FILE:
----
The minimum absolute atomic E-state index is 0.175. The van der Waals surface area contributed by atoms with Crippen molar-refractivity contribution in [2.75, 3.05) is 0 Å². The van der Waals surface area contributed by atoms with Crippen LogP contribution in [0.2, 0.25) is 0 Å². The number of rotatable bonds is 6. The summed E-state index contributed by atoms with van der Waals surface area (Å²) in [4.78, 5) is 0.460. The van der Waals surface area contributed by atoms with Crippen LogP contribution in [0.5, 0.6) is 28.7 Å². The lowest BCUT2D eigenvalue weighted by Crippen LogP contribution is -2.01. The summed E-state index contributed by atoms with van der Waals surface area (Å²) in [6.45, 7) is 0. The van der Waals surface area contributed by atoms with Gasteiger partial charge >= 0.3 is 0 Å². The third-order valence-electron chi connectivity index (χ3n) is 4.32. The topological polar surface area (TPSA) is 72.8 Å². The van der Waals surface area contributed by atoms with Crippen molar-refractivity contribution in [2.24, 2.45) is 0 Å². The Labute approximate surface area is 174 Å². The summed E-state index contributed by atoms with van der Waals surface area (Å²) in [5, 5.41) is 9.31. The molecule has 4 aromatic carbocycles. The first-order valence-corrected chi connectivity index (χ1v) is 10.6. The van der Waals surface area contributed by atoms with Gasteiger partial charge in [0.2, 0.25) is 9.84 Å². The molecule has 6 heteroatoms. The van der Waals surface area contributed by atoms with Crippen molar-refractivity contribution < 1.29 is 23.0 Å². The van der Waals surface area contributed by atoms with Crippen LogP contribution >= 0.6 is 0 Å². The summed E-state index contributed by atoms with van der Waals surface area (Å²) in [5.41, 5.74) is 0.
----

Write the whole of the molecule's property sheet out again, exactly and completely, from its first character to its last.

The minimum absolute atomic E-state index is 0.175. The van der Waals surface area contributed by atoms with Crippen molar-refractivity contribution in [2.75, 3.05) is 0 Å². The van der Waals surface area contributed by atoms with Crippen LogP contribution in [0.2, 0.25) is 0 Å². The number of rotatable bonds is 6. The summed E-state index contributed by atoms with van der Waals surface area (Å²) in [4.78, 5) is 0.460. The van der Waals surface area contributed by atoms with Crippen LogP contribution in [0.5, 0.6) is 28.7 Å². The lowest BCUT2D eigenvalue weighted by Crippen LogP contribution is -2.01. The summed E-state index contributed by atoms with van der Waals surface area (Å²) in [6.45, 7) is 0. The van der Waals surface area contributed by atoms with Gasteiger partial charge >= 0.3 is 0 Å². The third-order valence-electron chi connectivity index (χ3n) is 4.32. The topological polar surface area (TPSA) is 72.8 Å². The van der Waals surface area contributed by atoms with Crippen molar-refractivity contribution in [2.24, 2.45) is 0 Å². The Labute approximate surface area is 174 Å². The summed E-state index contributed by atoms with van der Waals surface area (Å²) in [5, 5.41) is 9.31. The molecule has 4 aromatic carbocycles. The first-order valence-corrected chi connectivity index (χ1v) is 10.6. The van der Waals surface area contributed by atoms with Gasteiger partial charge in [0.2, 0.25) is 9.84 Å². The molecule has 6 heteroatoms. The van der Waals surface area contributed by atoms with Crippen molar-refractivity contribution < 1.29 is 23.0 Å². The van der Waals surface area contributed by atoms with Crippen LogP contribution >= 0.6 is 0 Å². The summed E-state index contributed by atoms with van der Waals surface area (Å²) in [5.41, 5.74) is 0.